Over 40 years of data on invertebrate abundance in cereals, cropping patterns, pesticide use and weather in the Sussex Study area gave us the opportunity to investigate how invertebrate abundance changed in relation to changes in farming and climate. We used information from a national dataset of weather variables provided by the Meteorological Office to look at the long-term trends in weather (average April, May and June temperature and total rainfall) and identify extreme weather events (particularly high or low temperature and precipitation) that may have affected the invertebrates in cereal fields across the Sussex Study area. Both long-term changes in weather and an increased frequency of extreme weather events are predicted under current IPCC climate change models.
Fig 1: Long-term changes in spring (April-June) temperature (orange) and rainfall (blue)
on the Sussex Study area from 1970 to 2011, from a national dataset (Perry & Hollis
2005). The average daily temperature during the study period has risen by 1.7˚C.
We identified 12 extreme weather events since 1970, giving us 10 years that could be classified as cold and wet (1972, 1986, 1991, 1996) or hot and dry (1976, 1984, 1989, 1995, 2007, 2008). These were compared with year-to-year changes in the abundance of 26 invertebrate groups identified in the Sussex Study dataset, 11 of which were found to be sensitive to these extreme events.
Fig 2: Annual index of change in spider (Araneae) abundance in the Sussex Study from
1970 to 2011. Cold/wet years are indicated with blue dots, hot/dry years with orange
triangles. Spider abundance increased in hot years and decreased in cold years.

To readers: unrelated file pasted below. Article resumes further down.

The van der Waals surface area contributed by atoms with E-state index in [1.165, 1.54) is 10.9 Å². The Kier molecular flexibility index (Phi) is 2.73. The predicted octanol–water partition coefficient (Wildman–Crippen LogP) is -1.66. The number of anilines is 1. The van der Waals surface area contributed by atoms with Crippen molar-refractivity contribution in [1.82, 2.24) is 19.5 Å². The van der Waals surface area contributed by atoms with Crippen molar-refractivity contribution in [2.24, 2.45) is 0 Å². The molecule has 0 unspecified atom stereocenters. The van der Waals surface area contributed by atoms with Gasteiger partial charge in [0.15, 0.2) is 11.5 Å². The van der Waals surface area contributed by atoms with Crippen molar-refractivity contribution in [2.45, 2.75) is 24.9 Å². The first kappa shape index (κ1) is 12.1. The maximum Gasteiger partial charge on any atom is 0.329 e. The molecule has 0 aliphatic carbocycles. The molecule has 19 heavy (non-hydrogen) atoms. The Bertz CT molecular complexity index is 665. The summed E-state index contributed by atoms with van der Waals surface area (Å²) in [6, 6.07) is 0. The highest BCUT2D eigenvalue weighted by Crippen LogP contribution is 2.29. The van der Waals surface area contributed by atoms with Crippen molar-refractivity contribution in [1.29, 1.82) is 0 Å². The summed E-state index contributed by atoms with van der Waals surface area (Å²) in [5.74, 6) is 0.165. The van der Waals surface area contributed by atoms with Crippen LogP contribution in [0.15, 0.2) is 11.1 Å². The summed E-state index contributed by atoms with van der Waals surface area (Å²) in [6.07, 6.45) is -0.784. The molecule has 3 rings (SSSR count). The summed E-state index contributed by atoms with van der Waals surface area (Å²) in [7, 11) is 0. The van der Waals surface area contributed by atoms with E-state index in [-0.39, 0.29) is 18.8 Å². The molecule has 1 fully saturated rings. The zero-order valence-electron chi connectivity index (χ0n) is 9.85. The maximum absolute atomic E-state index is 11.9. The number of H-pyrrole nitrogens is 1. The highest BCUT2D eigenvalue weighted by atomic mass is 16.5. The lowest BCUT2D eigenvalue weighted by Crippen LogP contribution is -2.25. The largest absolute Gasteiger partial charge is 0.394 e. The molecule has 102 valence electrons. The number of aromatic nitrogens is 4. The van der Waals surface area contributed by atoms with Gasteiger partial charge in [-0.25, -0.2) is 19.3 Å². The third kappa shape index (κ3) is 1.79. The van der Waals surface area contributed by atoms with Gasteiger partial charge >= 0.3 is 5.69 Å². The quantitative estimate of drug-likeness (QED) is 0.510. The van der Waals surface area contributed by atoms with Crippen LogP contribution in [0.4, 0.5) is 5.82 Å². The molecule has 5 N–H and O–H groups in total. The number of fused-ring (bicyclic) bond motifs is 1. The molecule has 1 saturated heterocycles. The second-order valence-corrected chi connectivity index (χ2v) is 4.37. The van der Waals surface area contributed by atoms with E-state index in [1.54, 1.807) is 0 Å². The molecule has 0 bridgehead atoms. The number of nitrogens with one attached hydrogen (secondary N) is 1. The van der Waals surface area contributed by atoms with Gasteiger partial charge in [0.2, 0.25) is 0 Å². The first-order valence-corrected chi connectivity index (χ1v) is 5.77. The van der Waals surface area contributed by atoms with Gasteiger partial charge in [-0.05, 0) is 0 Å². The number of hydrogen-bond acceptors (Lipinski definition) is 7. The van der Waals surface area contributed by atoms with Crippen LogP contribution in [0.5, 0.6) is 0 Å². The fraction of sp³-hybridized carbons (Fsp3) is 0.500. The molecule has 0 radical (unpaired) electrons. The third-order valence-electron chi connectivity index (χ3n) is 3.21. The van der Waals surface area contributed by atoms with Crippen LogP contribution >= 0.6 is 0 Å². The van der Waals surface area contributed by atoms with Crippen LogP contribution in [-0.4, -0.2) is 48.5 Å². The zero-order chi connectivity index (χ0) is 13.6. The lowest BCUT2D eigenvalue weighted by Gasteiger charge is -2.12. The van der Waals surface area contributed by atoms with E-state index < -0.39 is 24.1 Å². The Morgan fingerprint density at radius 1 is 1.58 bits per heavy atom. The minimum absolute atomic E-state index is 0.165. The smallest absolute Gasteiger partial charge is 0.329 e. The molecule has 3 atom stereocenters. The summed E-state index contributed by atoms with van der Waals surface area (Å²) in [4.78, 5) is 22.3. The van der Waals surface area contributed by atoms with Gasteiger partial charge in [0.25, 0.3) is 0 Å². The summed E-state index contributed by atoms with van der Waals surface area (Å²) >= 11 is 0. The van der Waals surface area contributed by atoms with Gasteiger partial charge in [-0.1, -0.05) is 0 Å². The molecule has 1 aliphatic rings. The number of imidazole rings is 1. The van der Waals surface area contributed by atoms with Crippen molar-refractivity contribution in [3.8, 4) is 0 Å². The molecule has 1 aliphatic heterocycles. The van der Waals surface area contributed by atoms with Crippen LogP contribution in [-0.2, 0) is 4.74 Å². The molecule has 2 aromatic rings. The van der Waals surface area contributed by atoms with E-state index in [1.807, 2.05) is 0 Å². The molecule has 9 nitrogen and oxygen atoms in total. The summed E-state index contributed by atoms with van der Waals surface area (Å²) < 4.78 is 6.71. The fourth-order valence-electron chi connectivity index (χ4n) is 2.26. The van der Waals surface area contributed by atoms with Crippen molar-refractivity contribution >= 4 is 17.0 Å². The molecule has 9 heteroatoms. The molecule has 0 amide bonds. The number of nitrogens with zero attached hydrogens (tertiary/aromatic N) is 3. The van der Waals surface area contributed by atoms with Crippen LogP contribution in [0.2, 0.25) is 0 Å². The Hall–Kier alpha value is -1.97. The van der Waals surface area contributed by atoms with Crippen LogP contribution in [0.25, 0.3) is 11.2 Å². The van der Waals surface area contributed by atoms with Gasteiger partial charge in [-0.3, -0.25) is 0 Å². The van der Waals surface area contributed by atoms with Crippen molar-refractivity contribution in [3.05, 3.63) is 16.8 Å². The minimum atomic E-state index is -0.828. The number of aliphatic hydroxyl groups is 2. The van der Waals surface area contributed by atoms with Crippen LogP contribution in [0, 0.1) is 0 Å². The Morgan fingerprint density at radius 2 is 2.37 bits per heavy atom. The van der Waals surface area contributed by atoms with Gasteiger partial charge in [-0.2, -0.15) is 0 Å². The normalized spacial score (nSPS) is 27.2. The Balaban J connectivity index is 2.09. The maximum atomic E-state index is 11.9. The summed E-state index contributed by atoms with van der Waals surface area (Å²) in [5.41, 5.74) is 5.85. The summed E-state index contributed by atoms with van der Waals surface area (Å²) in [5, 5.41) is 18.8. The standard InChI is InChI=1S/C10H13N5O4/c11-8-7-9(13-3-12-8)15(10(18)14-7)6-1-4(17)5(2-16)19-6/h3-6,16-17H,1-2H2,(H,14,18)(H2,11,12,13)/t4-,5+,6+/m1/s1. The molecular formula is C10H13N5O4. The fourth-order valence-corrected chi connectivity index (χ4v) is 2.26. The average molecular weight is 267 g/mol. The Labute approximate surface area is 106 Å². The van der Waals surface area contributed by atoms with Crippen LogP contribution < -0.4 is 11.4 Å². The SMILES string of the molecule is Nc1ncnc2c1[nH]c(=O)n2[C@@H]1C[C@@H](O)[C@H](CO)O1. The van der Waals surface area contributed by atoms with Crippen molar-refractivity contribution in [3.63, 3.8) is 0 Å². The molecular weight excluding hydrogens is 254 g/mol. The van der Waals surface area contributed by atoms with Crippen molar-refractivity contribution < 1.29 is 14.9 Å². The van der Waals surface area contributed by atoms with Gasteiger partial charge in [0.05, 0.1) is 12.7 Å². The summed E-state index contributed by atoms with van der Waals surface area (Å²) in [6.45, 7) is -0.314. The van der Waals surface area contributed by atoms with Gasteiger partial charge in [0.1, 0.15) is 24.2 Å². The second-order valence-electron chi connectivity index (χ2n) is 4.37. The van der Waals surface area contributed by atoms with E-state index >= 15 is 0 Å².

Numbers of most invertebrates recovered to their former levels within a year. This suggests that the perturbation cycle of farmed environments (the cereal habitat is one that lasts for less than a year in most cases) favours adaptable species that are able to cope with variable weather conditions.
Some of the long-term trends in invertebrate abundance were correlated with temperature and rainfall, suggesting that these factors may have an effect. The effect varied between taxa but mostly increased with temperature rises and fell with increased rainfall. Springtails (Collembola), which thrive in moist soil, were an exception to this pattern.
In addition to weather, we considered the effect on invertebrate abundance of pesticide use, which has increased throughout the study period. Overall, the effect was mainly negative. Comparing the relative effect of weather and pesticide use, the abundance of invertebrates of interest in terms of Integrated Pest Management (IPM) – those that feed on insect pests – were affected more by pesticide use than by weather. Declines in their abundance were related to increases in pesticide use. On the other hand, weather affected the abundance of invertebrates that feed on plants (some of which are cereal pests) or rotting plant material, with increases in abundance as temperature increased.
Climate change, in the long term, is likely to cause changes in certain groups of organisms, some of which will be cereal pests, whose abundance may increase. Therefore, one of the consequences of climate change may be increased use of pesticides in response to pest outbreaks. An increased use of pesticides will negatively affect the abundance of all invertebrate groups, many of which are beneficial, like the predatory invertebrates that provide natural pest control and those eaten by farmland birds.
This could be mitigated through a shift in emphasis from pesticides as a means to control invertebrate pests to the use of conservation headlands alongside beetle banks as part of an agri-environment scheme that enhances IPM as well as food resources for declining farmland birds.
Collection of Sussex Study data was funded internally by the GWCT; the analysis was supported by Natural England.
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